Monday 23 October 2017

'Watchdog' aims to act for the Irish people not Government

Tom Molloy

THE Fiscal Advisory Council was set up in June at the command of the IMF and ECB to give independent assessments of government economic policy.

Led by NUI Galway professor John McHale, it also includes academics Donal Donovan (who also worked for the IMF) and Roisin O'Sullivan (ex-Central Bank), along with Sebastian Barnes from the OECD and Alan Barrett from the Economic and Social Research Institute.

While the Dail has yet to enact a bill to give the council any legal powers or give a precise definition of its purpose, it is already powerful thanks to the calibre of the members and the backing of the IMF and ECB.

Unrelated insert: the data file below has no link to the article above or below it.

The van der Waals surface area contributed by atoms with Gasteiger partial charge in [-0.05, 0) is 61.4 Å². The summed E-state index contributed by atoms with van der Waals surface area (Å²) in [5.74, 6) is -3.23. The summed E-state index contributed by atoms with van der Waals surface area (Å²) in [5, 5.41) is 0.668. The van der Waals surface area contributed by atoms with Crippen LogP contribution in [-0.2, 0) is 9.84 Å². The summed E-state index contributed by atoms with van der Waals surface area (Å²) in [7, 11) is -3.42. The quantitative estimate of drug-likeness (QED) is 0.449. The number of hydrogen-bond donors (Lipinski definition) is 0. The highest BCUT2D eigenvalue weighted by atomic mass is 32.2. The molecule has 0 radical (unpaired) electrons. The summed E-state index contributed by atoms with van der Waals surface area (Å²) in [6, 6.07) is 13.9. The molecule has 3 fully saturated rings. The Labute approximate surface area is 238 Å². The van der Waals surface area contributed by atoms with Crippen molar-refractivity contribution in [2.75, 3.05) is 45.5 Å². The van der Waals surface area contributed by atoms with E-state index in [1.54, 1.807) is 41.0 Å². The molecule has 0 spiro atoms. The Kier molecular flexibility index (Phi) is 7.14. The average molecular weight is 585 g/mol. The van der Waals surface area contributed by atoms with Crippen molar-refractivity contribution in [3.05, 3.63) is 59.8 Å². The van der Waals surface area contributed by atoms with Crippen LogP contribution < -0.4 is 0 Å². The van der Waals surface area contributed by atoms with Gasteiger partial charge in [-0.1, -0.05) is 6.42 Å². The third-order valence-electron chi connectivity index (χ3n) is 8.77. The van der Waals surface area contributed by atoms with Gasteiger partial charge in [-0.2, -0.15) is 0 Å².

At the first press conference yesterday, Mr McHale said the council was conceived to ensure that the mistakes that destroyed our economy in the past decade could never be repeated.


He promised that he and his colleagues would be a "watchdog" acting on behalf of the people and added that he would not be afraid to attack the Government, although the council would steer clear of politics.

That will be a difficult line to walk in the coming months and years when almost every political question is also an economic question.

All five members are offering their services for free, although there is also a small body of paid staff. Whether this is a good idea remains to be seen, as the lack of payment ensures a bias towards well-off people working in the public sector.

Another worry is that the council doesn't produce its own growth forecasts. This will make it difficult to audit the value of its recommendations as most fiscal decisions depend on the accuracy of the underlying projections.

Irish Independent

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